Reboot (fiction)

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The Godzilla film franchise, which began in 1954, was rebooted four times (in 1984, 1999, 2014 and 2016). Pictured here is a promotional image from Godzilla Raids Again (1955).

In serial fiction, a reboot is a new start in an established fictional universe, work, or series that discards all continuity in order to recreate its characters, plotlines and backstory from the beginning.[1][2] It has been described as a way to "rebrand"[3] or "restart an entertainment universe that has already been established".[1] Another definition is a remake which is part of an established film series or other media franchise.[4] The term has been criticised for being a vague and "confusing"[5] "buzzword",[6] and a neologism for remake,[7][8] a concept which has been losing popularity in the 2010s.[9][10]


The term is thought to originate from the computing term reboot, meaning to restart a computer system.[1][2]


Reboots cut out non-essential elements associated with a pre-established franchise and start it anew, distilling it down to the core elements that made the source material popular.[11] For audiences, reboots allow easier entry for newcomers unfamiliar with earlier titles in a series.[11]

Comic books

In comic books, a long-running title may have its continuity erased in order to start over from the beginning, enabling writers to redefine characters and open up new story opportunities, and allowing the title to bring in new readers.[1][12] Comic books sometimes use an in-universe explanation for a reboot, such as merging parallel worlds and timelines together, or destroying a fictional universe and recreating it from the beginning.[13][14][15]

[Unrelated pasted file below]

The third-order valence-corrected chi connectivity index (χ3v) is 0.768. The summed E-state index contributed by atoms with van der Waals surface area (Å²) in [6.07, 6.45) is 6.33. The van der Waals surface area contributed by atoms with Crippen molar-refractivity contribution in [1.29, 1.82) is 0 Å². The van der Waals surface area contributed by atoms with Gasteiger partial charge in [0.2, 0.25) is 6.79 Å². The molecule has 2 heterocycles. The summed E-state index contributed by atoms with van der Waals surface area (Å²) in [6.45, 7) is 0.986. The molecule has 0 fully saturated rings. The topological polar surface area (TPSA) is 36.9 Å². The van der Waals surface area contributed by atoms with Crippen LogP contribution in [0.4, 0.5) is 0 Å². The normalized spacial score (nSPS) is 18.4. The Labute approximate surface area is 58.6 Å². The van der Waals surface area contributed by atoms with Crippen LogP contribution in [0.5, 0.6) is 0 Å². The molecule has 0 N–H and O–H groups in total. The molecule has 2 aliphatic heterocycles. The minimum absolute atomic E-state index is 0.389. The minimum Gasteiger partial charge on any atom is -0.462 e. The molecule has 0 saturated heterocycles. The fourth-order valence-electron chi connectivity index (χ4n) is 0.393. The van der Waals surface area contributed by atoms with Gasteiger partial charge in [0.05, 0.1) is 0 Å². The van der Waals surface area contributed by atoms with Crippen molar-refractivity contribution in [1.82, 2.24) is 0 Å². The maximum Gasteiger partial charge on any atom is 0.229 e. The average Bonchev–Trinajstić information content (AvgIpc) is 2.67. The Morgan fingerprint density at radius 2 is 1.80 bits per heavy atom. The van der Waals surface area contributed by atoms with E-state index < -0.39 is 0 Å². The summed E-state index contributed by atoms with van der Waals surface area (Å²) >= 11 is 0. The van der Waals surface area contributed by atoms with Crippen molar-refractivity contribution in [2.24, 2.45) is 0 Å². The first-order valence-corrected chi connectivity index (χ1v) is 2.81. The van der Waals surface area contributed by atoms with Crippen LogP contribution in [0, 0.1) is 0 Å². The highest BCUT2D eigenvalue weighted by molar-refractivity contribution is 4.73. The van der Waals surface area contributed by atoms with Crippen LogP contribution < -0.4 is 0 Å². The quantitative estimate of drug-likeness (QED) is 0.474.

With reboots, filmmakers revamp and reinvigorate a film series in order to attract new fans and stimulate revenue.[2] A reboot can renew interest in a series that has grown stale.[citation needed] Reboots act as a safe project for a studio, as a reboot with an established fanbase is less risky (in terms of expected profit) than an entirely original work, while at the same time allowing the studio to explore new demographics.[16] Reboots also allow directors and producers to cast a new set of younger actors for the familiar roles of a film series in order to attract a younger audience.[citation needed] Unlike a remake, however, a reboot often presupposes a working familiarity on the part of the audience with the original work.[citation needed]


In television, a reboot of a TV show can be a return to production after cancellation and a long hiatus,[17][18] but is also understood to mean a remake of an older series.[19][20]

Video games

Reboots are common in the video game industry, particularly with franchises that have multiple entries in the series.[11] Reboots in video games are used to refresh the storyline and elements of the game.[11]

List of reboots in fiction

Comic books

Series Series start year Reboot(s) Reboot year Ref.
DC Universe 1934 Silver Age 1956 [citation needed]
Crisis on Infinite Earths 1986 [13]